We won’t, in one exchange, heal a customer from the tendency to apologize for themselves, but a well-timed “You’re fine” can help.

Or well-phrased:

  • for entering their frequent shopper number wrong, maybe “That machine is very confusing”
  • for not noticing the cucumber, “It’s our job to get labels on them”
  • forgetting their bags in the car, “100 people a day do that”
  • for running out of money, “I imagine this is very stressful, but trust me it happens to a lot of people.”

This person has just made themselves very vulnerable. Let’s put all our personal energy into the words we say, the eye contact we offer, and the feelings we put behind the words.  Let’s wish for that person’s total healing.  It’s maybe a little encounter – but if it can make even a little bit of difference in how much a person apologizes for themselves, how awesome is that?

 

I believe in mistakes…

Cashiering is detailed work – there are so many ways to make little (and larger) mistakes.  When I am up, I roll with these mistakes: I make fewer of them because my brain is sharper, but I am also a lot more forgiving of those mistakes that I do make.  When I’m down, I tend to be pretty hard on myself about even little mistakes – and positively cruel to myself about the larger ones.

I thought of a variety of ways to attack this issue in a post, but none of them seem better than the poem I wrote during this same dark time of year about four years ago.  It’s longer than most of my posts, but lots of people have found it meaningful.  I’d welcome your feedback – in a comment or an email (to heymajo@gmail.com).

I BELIEVE IN MISTAKES          (Majo, 1/15/11)

I believe in mistakes
I believe in right and wrong
Good and evil
Sin and redemption
Well I’m sure about sin at least

I believe it’s possible
To make a wrong choice
Take a wrong turn
And to forever lose
All option  for good
That the right road would have held

I believe it’s possible for these wrong choices
To lead you to a wrong life
To become a wrong person
With no chance to get back to
The person you were meant to be

Why am I so imprisoned by this wretched
View of the world?
Why do I cling so to beliefs
About life and about myself
That cause so much suffering?
Why am I so attached to
This harsh god of right and wrong?
Why is this unforgiving code
Carved so deeply and painfully into my heart?

Is it my Libra nature
Constantly balancing and rebalancing the scales
Desperately and hopelessly trying to get things to come out right?
I so often know immediately
That I have taken the wrong path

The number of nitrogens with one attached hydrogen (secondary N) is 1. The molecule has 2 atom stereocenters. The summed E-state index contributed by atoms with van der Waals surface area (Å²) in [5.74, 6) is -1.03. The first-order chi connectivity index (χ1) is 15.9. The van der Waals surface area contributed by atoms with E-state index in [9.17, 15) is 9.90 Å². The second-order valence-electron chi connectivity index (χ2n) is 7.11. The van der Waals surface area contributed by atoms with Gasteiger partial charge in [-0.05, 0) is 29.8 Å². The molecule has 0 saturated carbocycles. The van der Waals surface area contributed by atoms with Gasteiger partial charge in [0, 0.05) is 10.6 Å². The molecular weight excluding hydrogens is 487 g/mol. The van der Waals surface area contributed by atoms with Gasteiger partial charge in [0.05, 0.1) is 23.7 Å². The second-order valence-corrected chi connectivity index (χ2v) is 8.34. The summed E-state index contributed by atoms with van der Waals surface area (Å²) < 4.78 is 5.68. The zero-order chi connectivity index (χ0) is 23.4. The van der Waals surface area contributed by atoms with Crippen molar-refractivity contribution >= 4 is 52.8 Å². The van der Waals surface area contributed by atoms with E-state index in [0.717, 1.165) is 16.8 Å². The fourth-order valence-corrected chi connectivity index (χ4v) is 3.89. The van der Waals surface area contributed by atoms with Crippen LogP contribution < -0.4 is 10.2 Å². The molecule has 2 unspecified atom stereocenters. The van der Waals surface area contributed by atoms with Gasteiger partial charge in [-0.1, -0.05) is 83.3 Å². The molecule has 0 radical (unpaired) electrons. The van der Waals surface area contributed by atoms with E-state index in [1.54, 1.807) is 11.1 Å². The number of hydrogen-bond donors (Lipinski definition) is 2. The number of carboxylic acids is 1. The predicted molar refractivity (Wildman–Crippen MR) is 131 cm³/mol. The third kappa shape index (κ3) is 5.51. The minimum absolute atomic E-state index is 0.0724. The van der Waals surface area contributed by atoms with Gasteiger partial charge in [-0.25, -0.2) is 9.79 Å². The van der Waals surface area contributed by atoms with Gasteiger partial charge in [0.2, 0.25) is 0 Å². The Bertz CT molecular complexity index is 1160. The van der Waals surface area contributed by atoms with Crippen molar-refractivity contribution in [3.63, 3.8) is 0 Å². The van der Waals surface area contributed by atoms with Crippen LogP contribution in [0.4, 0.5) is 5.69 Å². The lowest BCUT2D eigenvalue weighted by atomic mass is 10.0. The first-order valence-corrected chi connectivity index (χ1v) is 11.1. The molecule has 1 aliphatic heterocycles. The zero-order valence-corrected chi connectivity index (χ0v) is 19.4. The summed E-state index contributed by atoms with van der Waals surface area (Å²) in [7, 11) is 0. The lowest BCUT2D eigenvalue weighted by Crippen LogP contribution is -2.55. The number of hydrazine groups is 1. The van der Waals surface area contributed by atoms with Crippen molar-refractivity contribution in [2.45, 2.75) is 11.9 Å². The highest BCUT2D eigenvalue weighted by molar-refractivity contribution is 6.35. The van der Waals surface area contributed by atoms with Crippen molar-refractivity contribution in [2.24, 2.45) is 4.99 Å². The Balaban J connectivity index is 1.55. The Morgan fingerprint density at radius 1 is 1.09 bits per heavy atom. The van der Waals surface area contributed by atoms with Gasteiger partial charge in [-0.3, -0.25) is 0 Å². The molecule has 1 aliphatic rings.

Committed to the wrong course of action
Ordered the wrong lunch
And am so seldom confident
That I am going the right way

Is it because the good nuns
So patiently and persistently
Drilled original sin into my young consciousness?
Is it my Irish conscience
So hopeless about becoming a genuinely good man?
It believes that carrying
A heavy load of guilt
Is the most reliable way to
Earn God’s mercy.

Is it my western analytical mind
So hooked on separating
On putting things in different buckets
Hooked on the world of either/or?

Is it my human ego
So tiny in the face of
The vast world out there
So lost in fear and alienation?

I would like to say that my belief in mistakes
Is my one true mistake
But I think that would be a mistake
Tortured as this paradigm is
It is my lineage
It unites me with the human species
From which I spring
My suffering is your suffering
Is our suffering
Until we can together
Every one of us
Lay this burden down

You may have gleaned by now
How hard it is to step outside
Of this world of mistakes
Indeed, from our shared starting point,
It is impossible
It is anathema to our human programming
A contradiction in terms
It is a world that can only be visited
When we take a brief vacation
From our normal minds
It’s the payoff from meditation
The addictiveness of drugs
The bottom line of love

In the throes of love
Does our lover or child not seem perfect
Able to do no wrong?
(How ephemeral are these throes of love)
Is it not clear, when we are truly in love
That there can be no mistake
In committing fully to the beloved
No matter how great the cost?

How can I turn this kind of love on myself?
Commit this fully to me?
My path the last few days
Is clearly littered with mistakes
Today I wrote a poem
Who wrote the poem?
Who made the mistakes?
Could I have had this
Without the others?
Did they not get me here?

Maybe my commitment to a me that does
Is the deepest mistake
Steps were taken that led me here, led me there
Led me to this poem
Led me to this room
Led me to you
You get to decide whether for
You this poem is right or wrong
But if you are wise you will maybe not